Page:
Maybe you’re researching suburbs with top schools, or daydreaming about your future family adventures. Whatever stage you’re in, you know one thing for sure. You want to start your pregnancy journey on the right foot.
While it may not be top of your to do list, one of the most important things to get right before you start a family is to get your healthcare sorted. Will you have a natural birth? A cesarean? Public hospital or private? From the nitty gritty of private health care to whether cover for pregnancy is worth it for you, we cover the essential topics to help you get peace of mind before the big day.
Many people leave organising private health insurance until it's too late. Unfortunately, you can’t take advantage of the benefits of pregnancy insurance if you’re already pregnant - unless your current singles, couples or family cover explicitly includes it. This is because there’s a waiting period of 12 months before a health insurer will pay your benefits.
If you want to get private cover for pregnancy, it’s a good rule of thumb to get it six months before you plan to conceive, or three months before at the bare minimum. Health funds are extremely strict on enforcing these rules and won’t waive the waiting period for health insurance.
If you’re planning on conceiving soon, it’s important to remember that pregnancy is already covered by our public health care system. A question often posed by expecting mothers is whether getting private health insurance cover for pregnancy is worth it.
In 2013, over 300,000 women gave birth in Australia. Of those women who delivered in hospitals, 30% were private patients.* There are a number of benefits of delivering as a private patient including more choice, continuity of care, potentially better facilities and greater flexibility for you.
One of the biggest benefits of pregnancy insurance is the ability to choose your obstetrician and have them support you throughout the entire pregnancy. By contrast, health providers under the public system will likely change every time you visit, and may include junior doctors (who will call a specialist when needed).
If you’re one of the many women who want the same healthcare providers to be with you throughout the birthing process, then private health insurance might be worth it.
Another major benefit of private health insurance is access to better hospital facilities, such as a private room or higher quality food. This is in contrast to the public health care system where you may have to share a ward with other pregnant women.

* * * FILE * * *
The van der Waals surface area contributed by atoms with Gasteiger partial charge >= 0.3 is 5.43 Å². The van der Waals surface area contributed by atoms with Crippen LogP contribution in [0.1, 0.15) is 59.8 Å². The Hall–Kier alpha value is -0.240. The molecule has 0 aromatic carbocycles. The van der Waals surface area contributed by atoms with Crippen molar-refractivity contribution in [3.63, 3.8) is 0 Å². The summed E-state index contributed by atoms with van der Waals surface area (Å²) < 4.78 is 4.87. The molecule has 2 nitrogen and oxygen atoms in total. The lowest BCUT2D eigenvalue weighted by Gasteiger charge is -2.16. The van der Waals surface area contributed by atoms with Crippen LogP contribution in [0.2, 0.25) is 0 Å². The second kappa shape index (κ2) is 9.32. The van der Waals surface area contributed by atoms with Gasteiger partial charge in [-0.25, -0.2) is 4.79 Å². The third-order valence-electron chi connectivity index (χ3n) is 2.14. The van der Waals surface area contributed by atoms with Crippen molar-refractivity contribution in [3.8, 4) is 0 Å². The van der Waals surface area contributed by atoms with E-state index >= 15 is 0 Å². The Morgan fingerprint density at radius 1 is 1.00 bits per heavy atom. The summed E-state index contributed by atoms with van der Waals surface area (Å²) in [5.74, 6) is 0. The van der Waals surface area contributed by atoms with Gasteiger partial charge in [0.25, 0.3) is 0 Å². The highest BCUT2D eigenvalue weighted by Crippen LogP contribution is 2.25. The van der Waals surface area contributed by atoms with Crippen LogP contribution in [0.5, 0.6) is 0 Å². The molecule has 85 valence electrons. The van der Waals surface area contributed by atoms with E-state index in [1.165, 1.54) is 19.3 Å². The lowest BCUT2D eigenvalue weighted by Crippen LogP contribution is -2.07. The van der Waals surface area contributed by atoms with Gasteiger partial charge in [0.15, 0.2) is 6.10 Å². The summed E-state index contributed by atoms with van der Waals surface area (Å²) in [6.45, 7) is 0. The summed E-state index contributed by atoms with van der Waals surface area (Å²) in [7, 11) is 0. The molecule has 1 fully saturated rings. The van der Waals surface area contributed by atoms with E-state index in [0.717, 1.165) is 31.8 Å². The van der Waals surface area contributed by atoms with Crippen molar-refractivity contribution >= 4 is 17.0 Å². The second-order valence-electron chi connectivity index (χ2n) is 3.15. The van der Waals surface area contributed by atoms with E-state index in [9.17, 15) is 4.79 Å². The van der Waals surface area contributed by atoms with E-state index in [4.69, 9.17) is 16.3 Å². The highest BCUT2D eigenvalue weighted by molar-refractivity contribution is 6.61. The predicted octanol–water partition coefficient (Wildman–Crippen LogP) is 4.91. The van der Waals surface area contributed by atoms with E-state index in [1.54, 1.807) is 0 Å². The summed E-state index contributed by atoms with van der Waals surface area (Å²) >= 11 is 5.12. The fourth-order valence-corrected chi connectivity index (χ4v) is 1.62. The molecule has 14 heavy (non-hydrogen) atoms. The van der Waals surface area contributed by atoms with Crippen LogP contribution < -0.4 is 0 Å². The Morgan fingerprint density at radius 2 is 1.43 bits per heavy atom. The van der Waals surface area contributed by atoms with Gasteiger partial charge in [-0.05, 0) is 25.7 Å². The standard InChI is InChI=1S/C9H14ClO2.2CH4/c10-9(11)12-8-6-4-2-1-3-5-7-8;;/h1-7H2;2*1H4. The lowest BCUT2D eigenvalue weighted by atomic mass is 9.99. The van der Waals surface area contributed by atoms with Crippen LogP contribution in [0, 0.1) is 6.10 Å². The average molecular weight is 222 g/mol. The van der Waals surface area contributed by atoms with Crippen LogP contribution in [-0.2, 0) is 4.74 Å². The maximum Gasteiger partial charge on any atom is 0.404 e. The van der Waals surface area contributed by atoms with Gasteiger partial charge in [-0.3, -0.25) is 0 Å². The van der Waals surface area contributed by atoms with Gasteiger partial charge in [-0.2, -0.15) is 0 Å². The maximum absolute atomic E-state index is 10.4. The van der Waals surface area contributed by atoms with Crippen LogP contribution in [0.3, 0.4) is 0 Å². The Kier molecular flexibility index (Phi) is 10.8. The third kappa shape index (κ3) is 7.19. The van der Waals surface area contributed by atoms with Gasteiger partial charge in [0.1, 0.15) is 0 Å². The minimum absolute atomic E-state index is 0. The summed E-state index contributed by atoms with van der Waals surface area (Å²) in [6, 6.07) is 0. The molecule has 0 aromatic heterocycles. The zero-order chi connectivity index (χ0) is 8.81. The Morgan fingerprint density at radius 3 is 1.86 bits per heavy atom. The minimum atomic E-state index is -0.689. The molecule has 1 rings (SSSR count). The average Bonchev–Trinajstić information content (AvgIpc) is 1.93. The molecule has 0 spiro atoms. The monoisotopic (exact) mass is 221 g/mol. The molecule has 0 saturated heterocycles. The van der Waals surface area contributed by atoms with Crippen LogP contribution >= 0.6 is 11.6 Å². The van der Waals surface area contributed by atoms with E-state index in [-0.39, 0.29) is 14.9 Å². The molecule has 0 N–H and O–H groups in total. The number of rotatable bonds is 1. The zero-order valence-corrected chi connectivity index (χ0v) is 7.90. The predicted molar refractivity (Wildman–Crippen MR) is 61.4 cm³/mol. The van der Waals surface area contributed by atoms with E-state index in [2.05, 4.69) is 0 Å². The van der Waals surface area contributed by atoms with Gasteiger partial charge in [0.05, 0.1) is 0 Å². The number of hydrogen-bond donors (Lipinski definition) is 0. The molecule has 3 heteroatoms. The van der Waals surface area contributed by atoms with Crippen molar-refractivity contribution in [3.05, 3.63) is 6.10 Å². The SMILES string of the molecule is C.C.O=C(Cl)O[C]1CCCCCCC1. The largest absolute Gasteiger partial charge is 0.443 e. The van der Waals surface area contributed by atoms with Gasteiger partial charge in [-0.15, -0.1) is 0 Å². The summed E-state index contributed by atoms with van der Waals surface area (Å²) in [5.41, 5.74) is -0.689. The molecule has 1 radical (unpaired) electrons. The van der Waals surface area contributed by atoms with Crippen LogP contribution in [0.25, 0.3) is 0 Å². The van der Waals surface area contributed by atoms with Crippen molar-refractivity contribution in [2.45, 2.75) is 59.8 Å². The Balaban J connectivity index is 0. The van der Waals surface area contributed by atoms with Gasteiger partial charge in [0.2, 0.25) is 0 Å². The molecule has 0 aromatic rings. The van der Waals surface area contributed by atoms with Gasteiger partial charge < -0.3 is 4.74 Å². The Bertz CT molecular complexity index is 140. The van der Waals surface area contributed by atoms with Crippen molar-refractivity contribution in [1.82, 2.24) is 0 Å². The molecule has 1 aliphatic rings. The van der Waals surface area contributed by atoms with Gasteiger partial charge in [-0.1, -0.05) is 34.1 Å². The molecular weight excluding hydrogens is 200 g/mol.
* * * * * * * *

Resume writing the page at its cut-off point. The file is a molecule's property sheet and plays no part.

Pregnancy insurance also gives you more freedom of choice in where you want to give birth as you can be admitted in both a private hospital or as a private patient in a public hospital in the maternity ward.
In some cases, private health insurance can allow your partner to stay with you overnight or cover hotel accommodation if it’s medically-approved by a doctor. If having control over how and where you give birth is a priority of yours, then private health care can be a worthwhile investment.
An additional benefit of private pregnancy insurance is that it gives you greater flexibility with appointment times. While this is a benefit in the lead up to pregnancy, it’s important to remember that when it comes to crunch time and you’re ready to deliver your baby - you’ll be admitted right away, no matter if you’re using private or public health care.
Many people assume that just because they’re paying extra for pregnancy insurance, that most of their services will be covered. This is not the case. There are a lot of guidelines around what is and isn’t covered, which can leave customers with a lot of unexpected expenses. What is covered varies from provider to provider, so it’s crucial to do your research. Due to these differences it can be hard to compare private vs public pregnancy costs in Australia.
Typically, full pregnancy hospital cover will pay for hospital accommodation (and in some cases hotel accommodation for a partner, if it’s medically-approved by a doctor), theatre or labour ward fees, intensive care during and after the birth, pharmaceuticals administered in hospital, and the Medicare Benefit Schedule fee for your doctor.
If you don’t check your health policy, the cost of having a baby in a private hospital could be much greater than you expect.
Some of the expenses that aren’t typically covered by private health insurance include some specialist consultations (a paediatrician, for example) and any appointments made outside of being a hospital inpatient (like ultrasounds as an outpatient, or obstetrician appointments before birth).
These costs can add up, so it’s important to budget for unexpected costs when the pregnancy comes around. The good news is some of these costs can be covered by Medicare.
Your newborn is not covered under your private health insurance after they’re born. To ensure that any possible complications with your newborn are covered under your private health policy, you may need to upgrade to family cover.
The rules around when you need to insure your newborn vary from provider to provider. Some may require you to upgrade to family insurance sometime between several months and a year before your baby is born. While others allow you to upgrade once your baby is born.
If you plan on falling pregnant soon, there’s a lot you’ll need to organise. Sorting out the birthing process is one of the most essential steps when getting your pregnancy on right track. At iSelect, we can save you the anxiety, hassle, and time it takes to find the right health policy for you.
Save time and effort by comparing a range of Australia's health funds with iSelect*Compare hospital cover
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